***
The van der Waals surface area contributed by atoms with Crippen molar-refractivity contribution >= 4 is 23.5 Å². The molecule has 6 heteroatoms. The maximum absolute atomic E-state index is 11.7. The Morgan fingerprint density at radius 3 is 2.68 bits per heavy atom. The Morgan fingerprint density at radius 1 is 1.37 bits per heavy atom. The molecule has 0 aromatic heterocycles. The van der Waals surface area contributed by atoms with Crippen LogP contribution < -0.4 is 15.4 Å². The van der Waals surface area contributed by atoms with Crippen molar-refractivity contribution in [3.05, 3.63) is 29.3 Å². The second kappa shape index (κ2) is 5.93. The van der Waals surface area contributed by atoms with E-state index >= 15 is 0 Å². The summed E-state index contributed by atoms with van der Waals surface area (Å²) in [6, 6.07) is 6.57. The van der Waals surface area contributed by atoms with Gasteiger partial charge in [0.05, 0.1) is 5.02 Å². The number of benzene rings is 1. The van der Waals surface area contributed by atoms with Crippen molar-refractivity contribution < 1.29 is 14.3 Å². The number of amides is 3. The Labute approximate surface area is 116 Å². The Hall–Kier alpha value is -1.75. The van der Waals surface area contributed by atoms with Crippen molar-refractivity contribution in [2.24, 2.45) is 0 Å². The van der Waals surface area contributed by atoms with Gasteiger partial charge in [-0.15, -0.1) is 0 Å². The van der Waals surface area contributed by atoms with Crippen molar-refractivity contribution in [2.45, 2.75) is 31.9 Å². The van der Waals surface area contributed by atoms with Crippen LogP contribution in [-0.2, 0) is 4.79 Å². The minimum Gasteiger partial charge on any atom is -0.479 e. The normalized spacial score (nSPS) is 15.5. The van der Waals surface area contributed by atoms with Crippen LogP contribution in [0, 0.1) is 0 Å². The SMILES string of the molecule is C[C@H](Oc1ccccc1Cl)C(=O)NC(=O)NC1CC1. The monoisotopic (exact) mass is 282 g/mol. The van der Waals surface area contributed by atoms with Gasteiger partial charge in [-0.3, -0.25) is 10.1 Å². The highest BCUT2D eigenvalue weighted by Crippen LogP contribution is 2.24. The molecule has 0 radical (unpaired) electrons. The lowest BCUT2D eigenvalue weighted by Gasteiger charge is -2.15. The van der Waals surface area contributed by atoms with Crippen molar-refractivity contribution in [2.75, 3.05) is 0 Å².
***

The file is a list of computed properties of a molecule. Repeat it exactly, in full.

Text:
The van der Waals surface area contributed by atoms with Crippen molar-refractivity contribution >= 4 is 23.5 Å². The molecule has 6 heteroatoms. The maximum absolute atomic E-state index is 11.7. The Morgan fingerprint density at radius 3 is 2.68 bits per heavy atom. The Morgan fingerprint density at radius 1 is 1.37 bits per heavy atom. The molecule has 0 aromatic heterocycles. The van der Waals surface area contributed by atoms with Crippen LogP contribution < -0.4 is 15.4 Å². The van der Waals surface area contributed by atoms with Crippen molar-refractivity contribution in [3.05, 3.63) is 29.3 Å². The second kappa shape index (κ2) is 5.93. The van der Waals surface area contributed by atoms with E-state index >= 15 is 0 Å². The summed E-state index contributed by atoms with van der Waals surface area (Å²) in [6, 6.07) is 6.57. The van der Waals surface area contributed by atoms with Gasteiger partial charge in [0.05, 0.1) is 5.02 Å². The number of benzene rings is 1. The van der Waals surface area contributed by atoms with Crippen molar-refractivity contribution < 1.29 is 14.3 Å². The number of amides is 3. The Labute approximate surface area is 116 Å². The Hall–Kier alpha value is -1.75. The van der Waals surface area contributed by atoms with Crippen molar-refractivity contribution in [2.24, 2.45) is 0 Å². The van der Waals surface area contributed by atoms with Gasteiger partial charge in [-0.15, -0.1) is 0 Å². The van der Waals surface area contributed by atoms with Crippen molar-refractivity contribution in [2.45, 2.75) is 31.9 Å². The van der Waals surface area contributed by atoms with Crippen LogP contribution in [-0.2, 0) is 4.79 Å². The minimum Gasteiger partial charge on any atom is -0.479 e. The normalized spacial score (nSPS) is 15.5. The van der Waals surface area contributed by atoms with Crippen LogP contribution in [0, 0.1) is 0 Å². The SMILES string of the molecule is C[C@H](Oc1ccccc1Cl)C(=O)NC(=O)NC1CC1. The monoisotopic (exact) mass is 282 g/mol. The van der Waals surface area contributed by atoms with Gasteiger partial charge in [-0.3, -0.25) is 10.1 Å². The highest BCUT2D eigenvalue weighted by Crippen LogP contribution is 2.24. The molecule has 0 radical (unpaired) electrons. The lowest BCUT2D eigenvalue weighted by Gasteiger charge is -2.15. The van der Waals surface area contributed by atoms with Crippen molar-refractivity contribution in [2.75, 3.05) is 0 Å².